Anarchism for the beginner!

Lesson 3: Colin Ward and an article by Ellie Mae O’Hagan

Anarchists have civil liberties too

The treatment of anarchists by the police and media echoes McCarthyism in its criminalisation of a valid political philosophy. What do Colin Ward, the late education officer for the Town and Country Planning Association, and a squatter in London have in common? The answer: they’re both anarchists. Or rather, the squatters have been dubbed anarchists by the media; Ward was an anarchist of his own volition.

It’s strange to think that a well-respected public figure such as Ward could be openly allied to anarchism, a tradition currently associated with ruining the royal wedding or vandalising shops on Oxford Street. But the truth is, anarchism isn’t simply a byword for criminal damage. It’s a broad-based political philosophy – one which accommodates people of significantly contrasting viewpoints. Thus, Ward could call himself an anarchist, yet spend most of his life championing tenant co-operatives and died never having smashed a single window.

The problem with the contemporary media narrative on protest is that, in its refusal to understand the nuances of anarchism, it is using the term as a euphemism for “dangerous”, “violent” or “bad”. So when the Telegraph reports that 100 masked anarchists were “thwarted” by pre-emptive arrests before the royal wedding, it encourages us to make a judgement on those arrested. They were anarchists, we think; ipso facto, they must have deserved it.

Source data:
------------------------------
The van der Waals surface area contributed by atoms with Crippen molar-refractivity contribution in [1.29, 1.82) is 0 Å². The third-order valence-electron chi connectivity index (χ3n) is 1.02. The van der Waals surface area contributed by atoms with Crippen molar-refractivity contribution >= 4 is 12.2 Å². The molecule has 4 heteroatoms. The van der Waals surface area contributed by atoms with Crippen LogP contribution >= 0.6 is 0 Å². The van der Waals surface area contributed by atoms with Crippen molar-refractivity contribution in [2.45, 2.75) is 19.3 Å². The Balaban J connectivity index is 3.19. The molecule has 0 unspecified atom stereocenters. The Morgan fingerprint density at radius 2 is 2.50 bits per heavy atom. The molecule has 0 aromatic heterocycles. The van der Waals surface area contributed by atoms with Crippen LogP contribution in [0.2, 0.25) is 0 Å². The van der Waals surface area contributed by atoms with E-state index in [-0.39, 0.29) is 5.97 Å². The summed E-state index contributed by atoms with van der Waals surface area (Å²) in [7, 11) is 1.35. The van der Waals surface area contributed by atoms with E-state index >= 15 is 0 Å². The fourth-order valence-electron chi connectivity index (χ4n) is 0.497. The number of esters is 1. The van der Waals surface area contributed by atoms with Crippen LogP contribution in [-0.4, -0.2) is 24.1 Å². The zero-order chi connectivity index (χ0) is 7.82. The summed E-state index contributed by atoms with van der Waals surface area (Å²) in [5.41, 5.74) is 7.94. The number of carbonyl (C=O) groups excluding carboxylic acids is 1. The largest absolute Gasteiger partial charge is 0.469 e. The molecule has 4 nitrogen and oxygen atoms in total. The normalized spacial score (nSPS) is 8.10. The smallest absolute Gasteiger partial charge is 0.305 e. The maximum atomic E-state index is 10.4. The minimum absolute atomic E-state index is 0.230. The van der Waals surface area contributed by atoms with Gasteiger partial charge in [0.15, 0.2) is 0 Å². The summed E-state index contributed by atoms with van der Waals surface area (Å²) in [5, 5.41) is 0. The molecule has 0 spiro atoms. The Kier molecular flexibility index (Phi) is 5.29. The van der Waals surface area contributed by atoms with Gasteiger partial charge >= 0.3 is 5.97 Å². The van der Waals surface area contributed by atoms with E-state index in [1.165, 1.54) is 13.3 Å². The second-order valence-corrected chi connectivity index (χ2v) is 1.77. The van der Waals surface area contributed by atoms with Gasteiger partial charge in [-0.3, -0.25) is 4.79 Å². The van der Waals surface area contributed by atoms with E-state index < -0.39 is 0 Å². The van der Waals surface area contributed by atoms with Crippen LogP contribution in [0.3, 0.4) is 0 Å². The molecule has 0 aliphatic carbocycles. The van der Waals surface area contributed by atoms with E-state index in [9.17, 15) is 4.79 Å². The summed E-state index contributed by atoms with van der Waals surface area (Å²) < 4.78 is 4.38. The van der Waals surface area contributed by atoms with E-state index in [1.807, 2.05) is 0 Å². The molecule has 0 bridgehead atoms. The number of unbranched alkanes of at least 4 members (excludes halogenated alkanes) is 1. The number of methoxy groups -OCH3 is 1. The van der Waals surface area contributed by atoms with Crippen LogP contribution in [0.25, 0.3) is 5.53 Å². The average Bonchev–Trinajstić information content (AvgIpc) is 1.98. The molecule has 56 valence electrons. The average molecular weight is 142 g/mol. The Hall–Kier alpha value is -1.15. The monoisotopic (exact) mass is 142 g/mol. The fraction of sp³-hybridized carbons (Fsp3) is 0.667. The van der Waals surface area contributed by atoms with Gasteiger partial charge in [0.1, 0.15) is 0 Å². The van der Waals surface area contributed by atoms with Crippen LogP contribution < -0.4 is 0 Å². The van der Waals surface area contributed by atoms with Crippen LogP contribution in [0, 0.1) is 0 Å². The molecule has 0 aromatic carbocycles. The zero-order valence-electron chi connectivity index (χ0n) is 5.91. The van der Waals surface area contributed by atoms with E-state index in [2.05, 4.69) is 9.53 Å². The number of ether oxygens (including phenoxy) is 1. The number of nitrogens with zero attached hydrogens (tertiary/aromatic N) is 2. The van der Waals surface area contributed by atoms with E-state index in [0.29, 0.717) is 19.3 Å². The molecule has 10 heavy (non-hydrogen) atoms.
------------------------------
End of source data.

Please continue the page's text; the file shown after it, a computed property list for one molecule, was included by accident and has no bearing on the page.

The dangers of this way of thinking hardly need explaining. There are flickers of McCarthyism in the way the state is currently dealing with those it perceives as threatening. Potential anarchists are intimidated and smeared, and denied liberty on the grounds of nebulous and almost Orwellian charges. Protester Charlie Veitch, for example, was arrested “on suspicion of conspiracy to cause a public nuisance”, which is something we should apparently be relieved about – because, according to the Telegraph, he’s a “known anarchist”. Although we should be careful not to exaggerate the issue, I must admit I notice parallels between the police’s recent actions and senator Margaret Chase Smith’s condemnation of McCarthyism. She argued that the practice fundamentally inhibited “the right to criticise; the right to hold unpopular beliefs; the right to protest; the right of independent thought”.